Photo Credit: Official White House Photo by Tia Dufour
U.S. Surgeon General Jerome Adams attends a roundtable on donating plasma Thursday, July 30, 2020, at the American Red Cross-National Headquarters in Washington, D.C.

(JNS) The Surgeon General of the United States, Dr. Jerome Adams, briefed Orthodox Jewish leaders on COVID-19 and best practices for High Holiday services during a virtual talk and Q&A session sponsored by the Orthodox Union.

“I spent a semester at Brandies University two decades ago during Rosh Hashanah and Yom Kippur … and I understand how important this time is for your congregation,” Adams said at the start of his remarks.


He told those on the call that “you all are on the front lines” and that “people will heed your advice in ways they won’t mine as surgeon general.” Then, Adams began to outline the best ways that rabbinic leaders can ensure their congregants are safe and healthy during High Holiday services amid the ongoing coronavirus pandemic.

Unlike other viruses, including the common cold, Adams said people can have COVID-19 and not know it. “It’s important that your congregation understand that it’s not just about how you feel and how someone looks, but assuming everyone has the virus, and putting barriers and limiting high-risk” activities.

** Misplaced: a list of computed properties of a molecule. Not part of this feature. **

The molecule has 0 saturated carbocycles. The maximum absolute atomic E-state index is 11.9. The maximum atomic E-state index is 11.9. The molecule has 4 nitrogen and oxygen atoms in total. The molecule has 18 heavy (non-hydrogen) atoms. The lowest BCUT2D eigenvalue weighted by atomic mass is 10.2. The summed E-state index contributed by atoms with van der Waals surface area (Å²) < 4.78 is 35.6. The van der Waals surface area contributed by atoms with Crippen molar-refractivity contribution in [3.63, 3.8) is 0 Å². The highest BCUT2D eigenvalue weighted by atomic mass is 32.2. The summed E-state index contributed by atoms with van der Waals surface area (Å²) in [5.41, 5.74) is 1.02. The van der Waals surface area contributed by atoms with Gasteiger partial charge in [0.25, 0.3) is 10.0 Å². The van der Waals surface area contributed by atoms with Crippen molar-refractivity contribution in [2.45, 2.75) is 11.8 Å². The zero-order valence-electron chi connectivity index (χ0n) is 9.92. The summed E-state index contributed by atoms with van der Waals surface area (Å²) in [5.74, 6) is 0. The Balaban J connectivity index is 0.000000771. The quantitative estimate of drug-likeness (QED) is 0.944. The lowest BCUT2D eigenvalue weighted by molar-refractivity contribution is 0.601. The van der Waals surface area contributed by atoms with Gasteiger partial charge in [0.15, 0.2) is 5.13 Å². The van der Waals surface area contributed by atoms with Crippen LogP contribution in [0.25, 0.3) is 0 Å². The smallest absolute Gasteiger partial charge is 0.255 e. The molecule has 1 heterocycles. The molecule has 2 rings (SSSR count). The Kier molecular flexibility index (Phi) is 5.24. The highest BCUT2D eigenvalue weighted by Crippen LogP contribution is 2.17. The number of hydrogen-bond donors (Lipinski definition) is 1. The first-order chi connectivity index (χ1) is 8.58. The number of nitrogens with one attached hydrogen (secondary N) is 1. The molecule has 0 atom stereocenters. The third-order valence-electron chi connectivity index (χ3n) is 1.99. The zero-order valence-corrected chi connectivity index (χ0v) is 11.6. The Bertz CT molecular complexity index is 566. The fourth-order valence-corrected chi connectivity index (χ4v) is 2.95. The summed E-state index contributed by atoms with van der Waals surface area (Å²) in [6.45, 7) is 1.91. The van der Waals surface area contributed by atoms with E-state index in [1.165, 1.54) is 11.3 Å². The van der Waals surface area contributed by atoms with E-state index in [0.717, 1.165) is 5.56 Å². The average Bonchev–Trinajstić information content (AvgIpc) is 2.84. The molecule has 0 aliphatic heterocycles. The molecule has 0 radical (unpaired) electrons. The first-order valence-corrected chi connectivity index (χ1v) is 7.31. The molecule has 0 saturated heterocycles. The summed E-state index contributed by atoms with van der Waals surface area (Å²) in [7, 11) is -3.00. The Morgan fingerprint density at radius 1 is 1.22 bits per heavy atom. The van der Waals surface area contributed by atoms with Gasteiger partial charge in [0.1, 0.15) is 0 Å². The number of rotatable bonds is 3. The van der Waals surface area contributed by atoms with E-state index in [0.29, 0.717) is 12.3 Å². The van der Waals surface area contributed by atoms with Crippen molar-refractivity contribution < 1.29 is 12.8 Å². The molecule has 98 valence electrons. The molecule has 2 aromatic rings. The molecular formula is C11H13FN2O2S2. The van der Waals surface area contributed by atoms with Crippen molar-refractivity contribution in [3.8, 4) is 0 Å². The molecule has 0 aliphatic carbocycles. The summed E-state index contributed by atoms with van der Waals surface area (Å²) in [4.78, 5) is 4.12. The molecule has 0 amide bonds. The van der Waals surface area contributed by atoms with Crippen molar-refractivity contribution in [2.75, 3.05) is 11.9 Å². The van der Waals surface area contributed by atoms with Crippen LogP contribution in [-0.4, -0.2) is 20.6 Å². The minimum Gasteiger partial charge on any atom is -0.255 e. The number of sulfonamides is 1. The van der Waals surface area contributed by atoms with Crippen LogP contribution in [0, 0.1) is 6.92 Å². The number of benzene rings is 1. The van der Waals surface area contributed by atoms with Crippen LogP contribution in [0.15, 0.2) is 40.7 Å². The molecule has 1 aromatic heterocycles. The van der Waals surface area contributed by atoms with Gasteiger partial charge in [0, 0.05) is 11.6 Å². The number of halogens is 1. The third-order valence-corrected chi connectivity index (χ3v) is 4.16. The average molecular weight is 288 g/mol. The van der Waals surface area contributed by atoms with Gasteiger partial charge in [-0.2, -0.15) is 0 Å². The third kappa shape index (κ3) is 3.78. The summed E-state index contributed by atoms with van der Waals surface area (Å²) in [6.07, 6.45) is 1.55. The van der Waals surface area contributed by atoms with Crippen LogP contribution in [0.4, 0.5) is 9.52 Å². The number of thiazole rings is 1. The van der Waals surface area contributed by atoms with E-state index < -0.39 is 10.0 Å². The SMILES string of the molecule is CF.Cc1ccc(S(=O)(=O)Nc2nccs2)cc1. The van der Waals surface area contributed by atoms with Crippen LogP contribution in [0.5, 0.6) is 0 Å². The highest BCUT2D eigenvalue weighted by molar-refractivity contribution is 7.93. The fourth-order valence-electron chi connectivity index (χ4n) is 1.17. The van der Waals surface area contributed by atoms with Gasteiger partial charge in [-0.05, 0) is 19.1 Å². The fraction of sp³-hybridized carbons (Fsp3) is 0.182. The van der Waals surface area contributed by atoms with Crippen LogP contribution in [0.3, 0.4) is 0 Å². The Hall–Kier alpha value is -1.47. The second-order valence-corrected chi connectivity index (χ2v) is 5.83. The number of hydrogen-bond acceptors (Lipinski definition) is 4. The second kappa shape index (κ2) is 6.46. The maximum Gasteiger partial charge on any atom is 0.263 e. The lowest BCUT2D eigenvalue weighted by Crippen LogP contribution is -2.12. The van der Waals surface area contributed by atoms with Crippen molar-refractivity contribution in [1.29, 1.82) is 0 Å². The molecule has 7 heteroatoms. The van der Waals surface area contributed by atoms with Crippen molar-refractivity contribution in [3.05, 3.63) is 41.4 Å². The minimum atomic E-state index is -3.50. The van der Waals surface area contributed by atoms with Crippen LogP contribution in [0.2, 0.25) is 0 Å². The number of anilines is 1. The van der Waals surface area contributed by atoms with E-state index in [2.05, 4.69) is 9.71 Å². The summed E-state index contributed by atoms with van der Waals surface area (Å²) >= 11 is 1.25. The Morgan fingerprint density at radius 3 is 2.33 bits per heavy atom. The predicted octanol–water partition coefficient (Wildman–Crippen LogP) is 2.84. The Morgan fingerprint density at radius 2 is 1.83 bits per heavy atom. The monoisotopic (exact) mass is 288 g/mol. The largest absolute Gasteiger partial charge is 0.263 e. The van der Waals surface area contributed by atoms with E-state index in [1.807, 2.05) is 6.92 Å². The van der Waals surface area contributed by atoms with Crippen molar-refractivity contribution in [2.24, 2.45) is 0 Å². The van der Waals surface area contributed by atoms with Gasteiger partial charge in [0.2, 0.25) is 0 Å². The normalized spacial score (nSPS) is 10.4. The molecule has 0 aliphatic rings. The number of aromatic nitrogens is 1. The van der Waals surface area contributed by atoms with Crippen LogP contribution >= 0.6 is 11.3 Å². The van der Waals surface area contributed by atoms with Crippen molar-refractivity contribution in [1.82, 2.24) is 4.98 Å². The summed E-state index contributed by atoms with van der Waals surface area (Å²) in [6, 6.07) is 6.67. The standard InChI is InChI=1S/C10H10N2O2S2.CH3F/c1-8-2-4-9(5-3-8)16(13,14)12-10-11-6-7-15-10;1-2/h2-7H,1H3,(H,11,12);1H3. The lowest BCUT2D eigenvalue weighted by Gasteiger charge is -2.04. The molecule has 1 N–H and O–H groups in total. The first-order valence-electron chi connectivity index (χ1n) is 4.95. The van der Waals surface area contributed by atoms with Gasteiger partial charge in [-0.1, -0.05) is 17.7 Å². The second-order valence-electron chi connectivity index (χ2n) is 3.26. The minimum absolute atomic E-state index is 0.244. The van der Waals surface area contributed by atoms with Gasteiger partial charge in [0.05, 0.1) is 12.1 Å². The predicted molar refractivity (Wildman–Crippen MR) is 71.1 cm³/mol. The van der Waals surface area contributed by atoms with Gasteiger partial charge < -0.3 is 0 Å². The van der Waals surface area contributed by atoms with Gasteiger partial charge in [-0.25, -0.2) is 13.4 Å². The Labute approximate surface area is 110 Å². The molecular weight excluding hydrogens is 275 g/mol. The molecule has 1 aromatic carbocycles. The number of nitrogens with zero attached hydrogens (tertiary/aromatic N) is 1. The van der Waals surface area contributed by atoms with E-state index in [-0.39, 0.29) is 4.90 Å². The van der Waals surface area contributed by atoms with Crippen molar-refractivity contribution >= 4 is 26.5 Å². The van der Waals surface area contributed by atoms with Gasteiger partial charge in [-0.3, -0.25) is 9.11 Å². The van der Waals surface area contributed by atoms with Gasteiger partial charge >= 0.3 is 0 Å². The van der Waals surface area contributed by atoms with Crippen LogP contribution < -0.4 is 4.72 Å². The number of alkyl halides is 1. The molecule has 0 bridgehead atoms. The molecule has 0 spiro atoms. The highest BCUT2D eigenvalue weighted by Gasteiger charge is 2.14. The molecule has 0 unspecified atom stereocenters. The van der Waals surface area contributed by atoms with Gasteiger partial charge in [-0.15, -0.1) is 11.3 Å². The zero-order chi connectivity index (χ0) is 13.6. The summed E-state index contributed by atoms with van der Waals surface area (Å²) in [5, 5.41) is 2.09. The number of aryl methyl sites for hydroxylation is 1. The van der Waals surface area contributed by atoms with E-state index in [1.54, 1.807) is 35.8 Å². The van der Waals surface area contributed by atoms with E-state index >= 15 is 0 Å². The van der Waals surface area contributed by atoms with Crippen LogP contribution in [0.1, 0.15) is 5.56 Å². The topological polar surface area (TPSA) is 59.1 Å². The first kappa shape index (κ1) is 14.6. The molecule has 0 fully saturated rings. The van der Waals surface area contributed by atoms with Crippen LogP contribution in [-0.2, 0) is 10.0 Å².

In the context of holiday prayer, such high-risk activities include singing and reciting prayers aloud.

Emphasizing that the safest option for congregations is to be online for the holidays—“I understand the virtual option isn’t something you look to do,” Adams said, noting as a doctor he needed to say it—the surgeon general said that best option would be told hold outdoor services if possible.

If individuals must be indoors, he said, they need to wear masks at all times, remain at least six feet apart from one another, and separate times between the services to allow a room to air out and for proper cleaning to take place. He also suggested that congregations direct foot traffic with arrows or dots on the floor showing people which way to walk, and where to stand and sit.

Acknowledging that the emotional impact of remaining at home is also a vital concern, particularly for those who are accustomed to being in synagogue on the holiest days of the Jewish year, Adams said that it was important for each religious leader to evaluate things individually.

“There’s not a one-size-fits-all” solution, he said. “One congregation may have mostly older congregants or be in a location with only 1 percent positivity for the virus and another congregation with 10 percent positivity.”

Adams said his family has been worshipping online since the pandemic began, and that they look forward to “the day we can once again attend in person.”

“We just have to get through this with minimal harm” to our congregations and communities, he said. “This is not forever.”


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